With campaign season underway, the leaders of Habayit Hayehudi and Yesh Atid are both laying claim to economic policies without divulging the true extent of their involvement or the goals they didn’t manage to reach.
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Yesh Atid chairman Yair Lapid served as finance minister for the better part of 20 months, until he was dismissed from the cabinet as Prime Minister Benjamin Netanyahu called new elections, and Habayit Hayehudi leader Naftali Bennett is the country’s economy minister. It’s no surprise that they have been recounting the government’s economic achievements during their relatively brief tenures, but do their statements accurately reflect the record of their involvement? In most cases, the answer is no.
A peek at a paper Lapid prepared ahead of a speech at a recent Ramat Gan election rally contains a long list of achievements, but a critical examination shows that he can fairly take credit for only a small number.
Lapid doesn’t mention economic growth in his notes, which shouldn’t be surprising. During his tenure, which began in March 2013, economic growth steadily slowed. Gross domestic product expanded 3.2% in 2013 and just 2.6% in 2014, according to the Central Bureau of Statistics.
Per capita growth, which reflects how much individual Israelis are benefitting from an expanding economy, edged up just 0.7%, less than half the rate for other countries belonging to the Organization for Economic Cooperation and Development. In the years before Lapid was in office, Israel’s per capita growth was higher than the OECD average.
What does Lapid have in his background paper then? Biased data relating to housing, an unjustified pat on the back regarding ending daylight savings time for the year, an increase in the ultra-Orthodox men and Arab women in the workforce, and references to espresso, David Ben-Gurion, Benjamin Netanyahu and Lapid’s notorious Zero-VAT plan.
Meanwhile, data from the Bank of Israel presented two weeks ago show that Israel’s GINI ratio — the measure of economic inequality — is still among the highest of OECD countries. But those figures haven’t stopped Lapid from describing himself as a finance minister invested in the social welfare of Israelis, determined to reduce income gaps and poverty rates, and the author of a 2015 state budget that was friendly to such “social” issues.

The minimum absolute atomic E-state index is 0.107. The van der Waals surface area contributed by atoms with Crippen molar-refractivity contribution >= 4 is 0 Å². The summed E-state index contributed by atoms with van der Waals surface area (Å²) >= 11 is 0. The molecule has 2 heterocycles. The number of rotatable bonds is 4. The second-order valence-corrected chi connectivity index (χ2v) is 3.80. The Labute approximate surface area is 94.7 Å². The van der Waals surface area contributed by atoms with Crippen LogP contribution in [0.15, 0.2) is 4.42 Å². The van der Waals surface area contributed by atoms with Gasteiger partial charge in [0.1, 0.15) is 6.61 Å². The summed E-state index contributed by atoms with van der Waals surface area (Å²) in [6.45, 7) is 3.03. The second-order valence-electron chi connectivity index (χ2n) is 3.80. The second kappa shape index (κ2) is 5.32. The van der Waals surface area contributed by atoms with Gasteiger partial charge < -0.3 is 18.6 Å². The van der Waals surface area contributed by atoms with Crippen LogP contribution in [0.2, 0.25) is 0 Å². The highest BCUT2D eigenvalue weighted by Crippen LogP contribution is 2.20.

Lapid is right to say spending on Holocaust survivors increased, but doesn’t talk about reducing the number of students in classrooms, adding more hospital beds or increasing National Insurance Institute allowances, because nothing like that happened in his tenure.
On the housing issue, Lapid maintains that prices fell (slightly) during his tenure. But Lapid’s flagship initiative to bring down prices — the Zero-VAT plan to exempt many buyers of new homes from the value-added tax — never won Knesset approval. Instead, it caused the housing market to seize up while builders and buyers waited for the legislation to pass.
According to the Central Bureau of Statistics, investment in construction, which grew between 8.6% and 13% in the three years before he took over, increased just 1.2% in 2013 and declined 1.2% in 2014. As a result, the stock of housing failed to grow, which promises to lead to even higher prices in the future.
Meanwhile, a video put out by the Bennett campaign has been advertising a long list of achievements as economy minister, including raising the minimum wage for cleaners and security guards, building kindergartens and devising an aid package that convinced the semi-conductor company Intel to remain in Israel and expand manufacturing. He also takes credit for solving the challenges faced by people with disabilities seeking to work.
To his credit, Bennet did take some initiative in office, notably by establishing employment centers to help Israeli Arabs and ultra-Orthodox Jews them find their way into the labor force. He also backed a plan to make the Economy Ministry’s Office of the Chief Scientist, the government’s main arm for helping the high-tech industry, an independent agency and gave a lift to technology education by increasing aid to engineering colleges.
But the minimum-wage agreement for cleaners and security guards was reached by the Histadrut labor federation and the cleaning companies association in July 2013, shortly after Bennett took office. Bennett had no part in the talks. He did play a role in expanding the agreement a year later, but that is not the same as originating it.
The law mandating that at least 3% of a given work force should be people with disabilities, if the employers have at least 100 staff members, had already been devised and agreed on by the Histadrut and employers. Bennett attached his name to it and signed off on the agreement.
In August, the finance and economy ministries launched a joint initiative to build 400 more kindergartens within two years. The problem, however, isn’t finding the budget for such a program, but overcoming the bureaucratic obstacles erected by local authorities. That was one reason organizations like WIZO and Na’amat, which run large netowrks of kindergartens, objected to the plan; it wasn’t realistic. Bennett is taking credit for a project that has barely gotten off the ground and whose results no one will be able to measure until the August 2016 deadline set for it.
Regarding Intel, the chip giant has received billions of shekels in grants over the past 20 years for new and expanded plants, in a ritual that starts with the application for aid, reservations expressed by government officials, threats by Intel to abandon Israel and the grant eventually made. Bennett had the good fortune to be in office when the last round of this ritual took place.